Conference Paper

Secure Reporting of Traffic Forwarding Activity in Mobile Ad Hoc Networks.

Dept. of Comput. Sci. & Eng., Pennsylvania State Univ., University Park, PA, USA;
DOI: 10.1109/MOBIQUITOUS.2005.53 Conference: 2nd Annual International Conference on Mobile and Ubiquitous Systems (MobiQuitous 2005), 17-21 July 2005, San Diego, CA, USA
Source: DBLP

ABSTRACT Nodes forward data on behalf of each other in mobile ad hoc networks. In a civilian application, nodes are assumed to be selfish and rational, i.e., they pursue their own self-interest. Hence, the ability to accurately measure traffic forwarding is critical to ensure proper network operation. These measurements are often used to credit nodes based on their level of participation, or to detect loss. Past solutions employ neighbor monitoring and reporting on node forwarding traffic. These methods are not applicable in civilian networks where neighbor nodes lack the desire or ability to perform the monitoring function. Such environments occur frequently in which neighbor hosts are resource constrained, or in networks where directional antennas are used and reliable monitoring is difficult or impossible. In this paper, we propose a protocol that uses nodes on the data path to securely produce packet forwarding reports. Reporting nodes are chosen randomly and secretly so that malicious nodes cannot modify their behavior based upon the monitoring point. The integrity and authenticity of reports are preserved through the use of secure link layer acknowledgments and monitoring reports. The robustness of the reporting mechanism is strengthened by forwarding the report to multiple destinations (source and destination). We explore the security, cost, and accuracy of our protocol.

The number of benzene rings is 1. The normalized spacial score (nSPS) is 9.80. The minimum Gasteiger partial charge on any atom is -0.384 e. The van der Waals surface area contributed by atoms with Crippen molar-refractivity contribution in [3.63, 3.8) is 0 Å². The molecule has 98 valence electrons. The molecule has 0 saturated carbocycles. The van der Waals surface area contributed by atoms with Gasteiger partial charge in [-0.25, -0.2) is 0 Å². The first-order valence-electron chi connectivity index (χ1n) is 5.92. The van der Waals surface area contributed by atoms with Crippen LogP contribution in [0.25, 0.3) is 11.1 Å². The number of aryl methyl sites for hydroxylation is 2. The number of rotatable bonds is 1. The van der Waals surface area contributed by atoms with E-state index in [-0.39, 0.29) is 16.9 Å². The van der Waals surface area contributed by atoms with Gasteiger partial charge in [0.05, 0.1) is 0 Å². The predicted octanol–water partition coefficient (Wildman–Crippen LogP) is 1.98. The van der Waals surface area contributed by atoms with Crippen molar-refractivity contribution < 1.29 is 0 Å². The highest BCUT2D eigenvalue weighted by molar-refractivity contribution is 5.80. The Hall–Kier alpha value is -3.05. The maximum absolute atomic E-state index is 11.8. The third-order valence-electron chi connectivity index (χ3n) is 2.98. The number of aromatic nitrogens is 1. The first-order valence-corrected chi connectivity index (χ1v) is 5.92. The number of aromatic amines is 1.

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    ABSTRACT: Mobile ad hoc networks often support sensitive applications. These applications may require that users' identity, location, and correspondents be kept secret. This is a challenge in a MANET because of the cooperative nature of the network and broadcast nature of the communication media. In this paper, we propose a privacy preserving communication system (PPCS) which provides a comprehensive solution to anonymize communication end- points, keep the location and identifier of a node unlinkable, and mask the existence of communication flows. We present an analysis of the security of PPCS against passive internal attackers, provide a qualitative discussion on its strength against external attackers, and characterize its performance trade-offs. The simulation results demonstrate that PPCS has only 3% lower packet delivery ratio than existing multi-path routing protocols, while effectively providing privacy service in MANETs.
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